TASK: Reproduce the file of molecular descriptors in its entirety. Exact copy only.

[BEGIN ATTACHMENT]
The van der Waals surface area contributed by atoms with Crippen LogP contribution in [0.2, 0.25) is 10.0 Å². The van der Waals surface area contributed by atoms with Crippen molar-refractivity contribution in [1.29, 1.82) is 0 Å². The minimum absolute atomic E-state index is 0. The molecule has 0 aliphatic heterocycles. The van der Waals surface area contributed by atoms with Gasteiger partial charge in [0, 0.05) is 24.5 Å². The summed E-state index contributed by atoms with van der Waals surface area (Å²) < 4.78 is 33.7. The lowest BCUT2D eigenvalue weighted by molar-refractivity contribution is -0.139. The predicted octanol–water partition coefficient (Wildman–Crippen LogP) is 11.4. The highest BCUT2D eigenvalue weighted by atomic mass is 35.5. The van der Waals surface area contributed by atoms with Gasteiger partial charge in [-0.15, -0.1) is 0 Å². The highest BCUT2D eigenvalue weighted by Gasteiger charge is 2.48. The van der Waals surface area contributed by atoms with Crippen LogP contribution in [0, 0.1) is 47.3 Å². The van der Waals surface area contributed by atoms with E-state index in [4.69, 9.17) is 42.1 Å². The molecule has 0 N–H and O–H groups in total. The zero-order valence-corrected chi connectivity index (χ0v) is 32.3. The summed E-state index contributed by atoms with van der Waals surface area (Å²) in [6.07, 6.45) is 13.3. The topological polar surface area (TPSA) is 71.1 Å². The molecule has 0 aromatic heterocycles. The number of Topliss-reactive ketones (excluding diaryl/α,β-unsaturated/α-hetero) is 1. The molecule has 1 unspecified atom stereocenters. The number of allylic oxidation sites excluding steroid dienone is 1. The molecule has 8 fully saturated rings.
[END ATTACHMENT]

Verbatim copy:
The van der Waals surface area contributed by atoms with Crippen LogP contribution in [0.2, 0.25) is 10.0 Å². The van der Waals surface area contributed by atoms with Crippen molar-refractivity contribution in [1.29, 1.82) is 0 Å². The minimum absolute atomic E-state index is 0. The molecule has 0 aliphatic heterocycles. The van der Waals surface area contributed by atoms with Gasteiger partial charge in [0, 0.05) is 24.5 Å². The summed E-state index contributed by atoms with van der Waals surface area (Å²) < 4.78 is 33.7. The lowest BCUT2D eigenvalue weighted by molar-refractivity contribution is -0.139. The predicted octanol–water partition coefficient (Wildman–Crippen LogP) is 11.4. The highest BCUT2D eigenvalue weighted by atomic mass is 35.5. The van der Waals surface area contributed by atoms with Gasteiger partial charge in [-0.15, -0.1) is 0 Å². The highest BCUT2D eigenvalue weighted by Gasteiger charge is 2.48. The van der Waals surface area contributed by atoms with Crippen LogP contribution in [0, 0.1) is 47.3 Å². The van der Waals surface area contributed by atoms with E-state index in [4.69, 9.17) is 42.1 Å². The molecule has 0 N–H and O–H groups in total. The zero-order valence-corrected chi connectivity index (χ0v) is 32.3. The summed E-state index contributed by atoms with van der Waals surface area (Å²) in [6.07, 6.45) is 13.3. The topological polar surface area (TPSA) is 71.1 Å². The molecule has 0 aromatic heterocycles. The number of Topliss-reactive ketones (excluding diaryl/α,β-unsaturated/α-hetero) is 1. The molecule has 1 unspecified atom stereocenters. The number of allylic oxidation sites excluding steroid dienone is 1. The molecule has 8 fully saturated rings.